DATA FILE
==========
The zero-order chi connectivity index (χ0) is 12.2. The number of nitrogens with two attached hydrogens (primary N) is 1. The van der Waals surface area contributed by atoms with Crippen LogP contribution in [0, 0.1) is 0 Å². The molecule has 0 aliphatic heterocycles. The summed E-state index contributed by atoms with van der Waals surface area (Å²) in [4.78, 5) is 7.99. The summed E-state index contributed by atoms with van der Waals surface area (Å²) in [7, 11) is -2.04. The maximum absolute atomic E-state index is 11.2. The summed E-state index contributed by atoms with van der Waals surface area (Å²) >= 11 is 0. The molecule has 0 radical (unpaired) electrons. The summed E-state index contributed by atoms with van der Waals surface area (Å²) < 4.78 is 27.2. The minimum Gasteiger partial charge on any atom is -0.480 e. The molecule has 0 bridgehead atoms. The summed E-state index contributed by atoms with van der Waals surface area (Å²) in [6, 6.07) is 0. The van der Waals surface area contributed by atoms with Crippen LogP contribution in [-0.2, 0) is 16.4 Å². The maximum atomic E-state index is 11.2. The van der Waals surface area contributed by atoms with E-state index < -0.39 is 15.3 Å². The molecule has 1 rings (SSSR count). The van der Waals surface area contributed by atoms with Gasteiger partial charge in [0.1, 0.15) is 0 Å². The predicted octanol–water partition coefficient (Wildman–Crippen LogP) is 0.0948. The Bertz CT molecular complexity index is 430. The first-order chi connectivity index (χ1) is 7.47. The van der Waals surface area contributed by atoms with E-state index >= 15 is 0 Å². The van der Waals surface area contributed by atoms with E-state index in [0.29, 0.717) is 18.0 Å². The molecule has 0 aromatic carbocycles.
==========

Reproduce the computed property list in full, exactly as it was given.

The zero-order chi connectivity index (χ0) is 12.2. The number of nitrogens with two attached hydrogens (primary N) is 1. The van der Waals surface area contributed by atoms with Crippen LogP contribution in [0, 0.1) is 0 Å². The molecule has 0 aliphatic heterocycles. The summed E-state index contributed by atoms with van der Waals surface area (Å²) in [4.78, 5) is 7.99. The summed E-state index contributed by atoms with van der Waals surface area (Å²) in [7, 11) is -2.04. The maximum absolute atomic E-state index is 11.2. The summed E-state index contributed by atoms with van der Waals surface area (Å²) >= 11 is 0. The molecule has 0 radical (unpaired) electrons. The summed E-state index contributed by atoms with van der Waals surface area (Å²) < 4.78 is 27.2. The minimum Gasteiger partial charge on any atom is -0.480 e. The molecule has 0 bridgehead atoms. The summed E-state index contributed by atoms with van der Waals surface area (Å²) in [6, 6.07) is 0. The van der Waals surface area contributed by atoms with Crippen LogP contribution in [-0.2, 0) is 16.4 Å². The maximum atomic E-state index is 11.2. The van der Waals surface area contributed by atoms with E-state index < -0.39 is 15.3 Å². The molecule has 1 rings (SSSR count). The van der Waals surface area contributed by atoms with Gasteiger partial charge in [0.1, 0.15) is 0 Å². The predicted octanol–water partition coefficient (Wildman–Crippen LogP) is 0.0948. The Bertz CT molecular complexity index is 430. The first-order chi connectivity index (χ1) is 7.47. The van der Waals surface area contributed by atoms with E-state index >= 15 is 0 Å². The van der Waals surface area contributed by atoms with E-state index in [0.29, 0.717) is 18.0 Å². The molecule has 0 aromatic carbocycles.